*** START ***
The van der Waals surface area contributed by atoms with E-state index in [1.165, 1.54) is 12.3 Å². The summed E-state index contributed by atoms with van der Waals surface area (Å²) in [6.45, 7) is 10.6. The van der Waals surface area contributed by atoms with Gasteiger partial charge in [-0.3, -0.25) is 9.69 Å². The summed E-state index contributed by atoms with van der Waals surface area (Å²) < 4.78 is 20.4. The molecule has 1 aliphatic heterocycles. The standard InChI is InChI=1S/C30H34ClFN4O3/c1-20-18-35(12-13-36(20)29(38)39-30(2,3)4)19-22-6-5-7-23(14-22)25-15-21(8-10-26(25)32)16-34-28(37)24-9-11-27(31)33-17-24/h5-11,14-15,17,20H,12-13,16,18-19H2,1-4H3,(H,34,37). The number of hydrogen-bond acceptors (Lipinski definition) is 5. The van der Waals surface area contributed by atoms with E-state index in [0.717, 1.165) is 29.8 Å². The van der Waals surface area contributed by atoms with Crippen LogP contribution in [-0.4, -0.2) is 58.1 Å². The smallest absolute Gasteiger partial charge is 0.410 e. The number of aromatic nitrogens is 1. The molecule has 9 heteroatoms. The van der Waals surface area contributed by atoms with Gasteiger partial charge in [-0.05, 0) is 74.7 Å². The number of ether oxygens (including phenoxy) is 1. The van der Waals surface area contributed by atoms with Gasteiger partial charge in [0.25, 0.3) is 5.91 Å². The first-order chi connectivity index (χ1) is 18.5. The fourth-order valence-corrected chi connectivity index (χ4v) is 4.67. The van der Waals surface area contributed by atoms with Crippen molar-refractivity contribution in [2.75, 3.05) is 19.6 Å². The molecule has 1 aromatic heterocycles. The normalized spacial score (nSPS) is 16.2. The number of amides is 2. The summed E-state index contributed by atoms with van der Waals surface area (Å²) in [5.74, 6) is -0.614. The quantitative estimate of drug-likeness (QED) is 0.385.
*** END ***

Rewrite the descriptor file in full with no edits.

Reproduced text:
The van der Waals surface area contributed by atoms with E-state index in [1.165, 1.54) is 12.3 Å². The summed E-state index contributed by atoms with van der Waals surface area (Å²) in [6.45, 7) is 10.6. The van der Waals surface area contributed by atoms with Gasteiger partial charge in [-0.3, -0.25) is 9.69 Å². The summed E-state index contributed by atoms with van der Waals surface area (Å²) < 4.78 is 20.4. The molecule has 1 aliphatic heterocycles. The standard InChI is InChI=1S/C30H34ClFN4O3/c1-20-18-35(12-13-36(20)29(38)39-30(2,3)4)19-22-6-5-7-23(14-22)25-15-21(8-10-26(25)32)16-34-28(37)24-9-11-27(31)33-17-24/h5-11,14-15,17,20H,12-13,16,18-19H2,1-4H3,(H,34,37). The number of hydrogen-bond acceptors (Lipinski definition) is 5. The van der Waals surface area contributed by atoms with E-state index in [0.717, 1.165) is 29.8 Å². The van der Waals surface area contributed by atoms with Crippen LogP contribution in [-0.4, -0.2) is 58.1 Å². The smallest absolute Gasteiger partial charge is 0.410 e. The number of aromatic nitrogens is 1. The molecule has 9 heteroatoms. The van der Waals surface area contributed by atoms with Gasteiger partial charge in [-0.05, 0) is 74.7 Å². The number of ether oxygens (including phenoxy) is 1. The van der Waals surface area contributed by atoms with Gasteiger partial charge in [0.25, 0.3) is 5.91 Å². The first-order chi connectivity index (χ1) is 18.5. The fourth-order valence-corrected chi connectivity index (χ4v) is 4.67. The van der Waals surface area contributed by atoms with Crippen molar-refractivity contribution in [2.75, 3.05) is 19.6 Å². The molecule has 1 aromatic heterocycles. The normalized spacial score (nSPS) is 16.2. The number of amides is 2. The summed E-state index contributed by atoms with van der Waals surface area (Å²) in [5.74, 6) is -0.614. The quantitative estimate of drug-likeness (QED) is 0.385.